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Abia: How easy we forget

ABIA State is a case study.’ The statement came from no lesser authority than the number one crime buster of Nigeria , Alhaji M D Abubakar- the Acting Inspector General of Nigeria Police during his recent visit to Abia as he was received at the hallowed Executive Chamber, Government House Umuahia.

According to the Chambers dictionary, a case study is ‘a study based on the analysis of one or more cases or case histories’.

The Wikipedia further elucidates that ‘in a case study, nearly every aspect of the subject’s life and history is analyzed to seek patterns, and causes for the behavior. The hope is that learning gained from studying one case could be generalised to others’.

Abia is certainly a case study having gone through the throes of a harrowing criminal experience, forcing the Governor, Dr. T. A. Orji and his spin masters to dance where Angels refused to tread.

We are all aware and living witnesses of what happened in Abia generally and Aba and its environs particularly.

It came to a point when kidnapping was chronicled on daily basis. People were heartlessly kidnapped, school children were abducted without sympathy, clergymen and their worshippers picked up like puppies and the congregation popeyed, cried to high heavens, forcing people to ask if God was aware of all these. To add insult to injury, the unimaginable ransom demanded and paid was no guarantee that the captives will walk home freely and in record time too. They did not spare anybody as frail grandmothers and fathers were viciously forced into the boots of vehicles and others tossed like coins off speeding cars.

The press did not make things easy as they made exceptional reportage of Abia cases as if they were paid to publicise kidnapping or write other gruesome and scintillating details of crimes in Abia.

As this went on, it became personal as all blames were heaped on the Abia government which worked relentlessly in all intents and purposes to arrest the kidnap epidemic. The number of Police personnel was reinforced and equipment doubled to stave off the midday horrors. Big cash was doled out to recruit informants all to no avail as new cases took the headlines. To worsen a bad situation, a fierce detachment of police in Aba was ambushed, and the police armoured personnel carrier set ablaze. The Abia vigilante group which at inception foiled so many cases became overwhelmed and cajoled by the kidnappers who saw their criminal profile rising by the hour.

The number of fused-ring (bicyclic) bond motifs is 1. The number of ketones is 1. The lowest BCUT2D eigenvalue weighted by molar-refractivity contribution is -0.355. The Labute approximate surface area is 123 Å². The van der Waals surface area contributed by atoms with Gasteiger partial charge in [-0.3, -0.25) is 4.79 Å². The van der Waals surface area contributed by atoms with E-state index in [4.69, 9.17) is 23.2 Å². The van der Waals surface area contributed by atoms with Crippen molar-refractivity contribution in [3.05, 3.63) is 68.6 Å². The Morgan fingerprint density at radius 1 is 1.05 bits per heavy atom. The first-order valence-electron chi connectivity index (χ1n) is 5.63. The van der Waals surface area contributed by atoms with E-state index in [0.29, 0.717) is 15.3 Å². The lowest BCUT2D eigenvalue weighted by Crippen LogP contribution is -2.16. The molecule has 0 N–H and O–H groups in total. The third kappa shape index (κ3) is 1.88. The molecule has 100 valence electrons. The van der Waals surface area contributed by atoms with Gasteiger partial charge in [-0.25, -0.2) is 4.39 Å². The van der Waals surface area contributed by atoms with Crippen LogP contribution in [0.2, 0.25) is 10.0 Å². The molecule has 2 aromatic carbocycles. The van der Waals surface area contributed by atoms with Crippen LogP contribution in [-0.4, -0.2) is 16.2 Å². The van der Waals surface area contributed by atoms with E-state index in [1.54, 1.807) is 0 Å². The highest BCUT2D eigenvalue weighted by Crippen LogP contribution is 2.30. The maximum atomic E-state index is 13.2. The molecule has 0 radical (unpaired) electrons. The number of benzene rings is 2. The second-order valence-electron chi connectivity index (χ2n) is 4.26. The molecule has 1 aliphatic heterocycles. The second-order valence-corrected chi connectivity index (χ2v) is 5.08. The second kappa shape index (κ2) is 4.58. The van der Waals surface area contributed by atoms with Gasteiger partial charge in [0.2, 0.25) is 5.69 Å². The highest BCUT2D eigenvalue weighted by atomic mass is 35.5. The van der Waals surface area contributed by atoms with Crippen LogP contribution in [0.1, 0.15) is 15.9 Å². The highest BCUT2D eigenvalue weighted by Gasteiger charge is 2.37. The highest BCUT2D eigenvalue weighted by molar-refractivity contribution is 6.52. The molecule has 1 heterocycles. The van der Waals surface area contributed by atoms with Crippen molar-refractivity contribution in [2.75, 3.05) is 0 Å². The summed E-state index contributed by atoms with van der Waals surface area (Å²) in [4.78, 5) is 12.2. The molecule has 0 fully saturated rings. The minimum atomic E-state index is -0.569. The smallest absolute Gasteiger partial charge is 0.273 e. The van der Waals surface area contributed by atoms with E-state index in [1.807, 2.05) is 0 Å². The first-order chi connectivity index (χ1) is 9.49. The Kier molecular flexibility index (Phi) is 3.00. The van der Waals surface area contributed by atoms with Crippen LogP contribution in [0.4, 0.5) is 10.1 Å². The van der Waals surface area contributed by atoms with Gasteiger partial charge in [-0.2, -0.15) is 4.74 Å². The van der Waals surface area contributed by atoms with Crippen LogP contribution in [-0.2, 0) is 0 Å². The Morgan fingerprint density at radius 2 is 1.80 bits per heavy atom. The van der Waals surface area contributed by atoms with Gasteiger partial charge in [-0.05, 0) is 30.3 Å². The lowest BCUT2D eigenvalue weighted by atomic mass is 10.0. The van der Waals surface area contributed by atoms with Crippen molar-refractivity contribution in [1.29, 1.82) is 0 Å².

Chief T. A. Orji resorted to prayers, asking God to give him the wisdom to overcome the great trial and tribulations. Help actually came but not too soon. As it is said, for every hard condition there is equally a harsh solution. When the going gets tough the tough keeps going.

It is not as if His Excellency was totally ignorant of the area from which the hottest salvos were fired because he constantly said it that there is a political undertone as some people in Abia were buying into the crime situation to overheat the polity, make government the scapegoat and Ochendo the fall guy. The criminals who abducted the journalists at the boarders of Akwa Ibom and Abia revealed their intent when they alleged that the Governor was their problem but many scarcely knew how.

Having spent millions in purchasing hundreds of vehicles, communication equipment and other security gadgets for the police, legal means were equally employed as an Executive bill was sent to the Assembly which had easy passage, making kidnapping a capital offence. Rather than abating, kidnapping increased, the kidnappers dared the Governor to take his best shot.

Governor Orji, the diplomat, while avoiding carnage, still went ahead to scheme Abia into the Federal Government amnesty to Niger-Delta militants, causing a camp to be set up at Asa High School in Ukwa West Local Government Area.

A few accepted, came out of the bush and laid down their arms. But the hardened ones who could not forgo the high profit netting of kidnapping and allied crimes, and convinced by their patrons refused to drop arms but rather sacked some villages in Ugwuati and built their camp where they lived like mafia bosses, Columbian drug barons like Pablo Escobar and Latin-American potentates all put together. As the saying goes, ‘every day for the thief, and one day for the owner of the house’.

Ochendo having been pushed to the wall pushed his presidential button and soldiers came, and in a rare show of courage, he,  living up to most of his chieftaincy titles like Ahwakwuru, Ebekuo Dike, accompanied the soldiers in an operation that dislodged Osisikankwu, the notorious kidnapper and his followers from  their camps.

This story is a well-known one to Abians but as humans, we forget too soon. We have forgotten that Aba , despite the people’s show of bravado, was deserted. We forget that churches went into a non-denominational aggregation and embarked on joint fasting and prayers for help from above. We forget that banks in Aba closed, and bankers wore sackcloth in protest.

We have forgotten that most law-abiding citizens in Aba, out fear, negotiated deals with men of the underworld and gave payoffs in advance. Others who couldn’t stand these criminal elements, parked their cars in their neighbour’s garage and disguised as grandfathers, rode on bicycles and ferried on cranky motorcycles to their villages.

Abia is and will continue to be a case study to criminologists and crime busters and it took the IG of the police to remind us.

Mr. EDDIE ONUZURUIKE, a public affairs analyst, wrote from  Umuahia, Abia State.


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